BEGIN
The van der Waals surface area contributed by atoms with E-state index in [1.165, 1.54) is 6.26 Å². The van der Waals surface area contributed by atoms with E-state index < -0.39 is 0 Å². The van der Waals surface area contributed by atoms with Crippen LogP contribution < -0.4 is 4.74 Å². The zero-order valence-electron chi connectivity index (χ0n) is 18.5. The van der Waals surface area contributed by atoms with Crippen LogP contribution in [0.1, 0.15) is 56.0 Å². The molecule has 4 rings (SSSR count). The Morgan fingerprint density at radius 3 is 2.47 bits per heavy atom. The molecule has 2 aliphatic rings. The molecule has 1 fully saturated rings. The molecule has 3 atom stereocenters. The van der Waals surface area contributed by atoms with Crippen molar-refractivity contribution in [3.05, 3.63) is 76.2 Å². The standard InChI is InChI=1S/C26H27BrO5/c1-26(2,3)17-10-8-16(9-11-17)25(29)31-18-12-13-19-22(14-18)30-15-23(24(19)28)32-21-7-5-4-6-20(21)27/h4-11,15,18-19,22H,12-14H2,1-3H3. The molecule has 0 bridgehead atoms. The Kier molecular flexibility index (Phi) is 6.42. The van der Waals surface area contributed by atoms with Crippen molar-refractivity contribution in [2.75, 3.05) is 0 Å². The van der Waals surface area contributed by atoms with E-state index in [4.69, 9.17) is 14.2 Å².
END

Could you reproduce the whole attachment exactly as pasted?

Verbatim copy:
The van der Waals surface area contributed by atoms with E-state index in [1.165, 1.54) is 6.26 Å². The van der Waals surface area contributed by atoms with E-state index < -0.39 is 0 Å². The van der Waals surface area contributed by atoms with Crippen LogP contribution < -0.4 is 4.74 Å². The zero-order valence-electron chi connectivity index (χ0n) is 18.5. The van der Waals surface area contributed by atoms with Crippen LogP contribution in [0.1, 0.15) is 56.0 Å². The molecule has 4 rings (SSSR count). The Morgan fingerprint density at radius 3 is 2.47 bits per heavy atom. The molecule has 2 aliphatic rings. The molecule has 1 fully saturated rings. The molecule has 3 atom stereocenters. The van der Waals surface area contributed by atoms with Crippen molar-refractivity contribution in [3.05, 3.63) is 76.2 Å². The standard InChI is InChI=1S/C26H27BrO5/c1-26(2,3)17-10-8-16(9-11-17)25(29)31-18-12-13-19-22(14-18)30-15-23(24(19)28)32-21-7-5-4-6-20(21)27/h4-11,15,18-19,22H,12-14H2,1-3H3. The molecule has 0 bridgehead atoms. The Kier molecular flexibility index (Phi) is 6.42. The van der Waals surface area contributed by atoms with Crippen molar-refractivity contribution in [2.75, 3.05) is 0 Å². The van der Waals surface area contributed by atoms with E-state index in [4.69, 9.17) is 14.2 Å².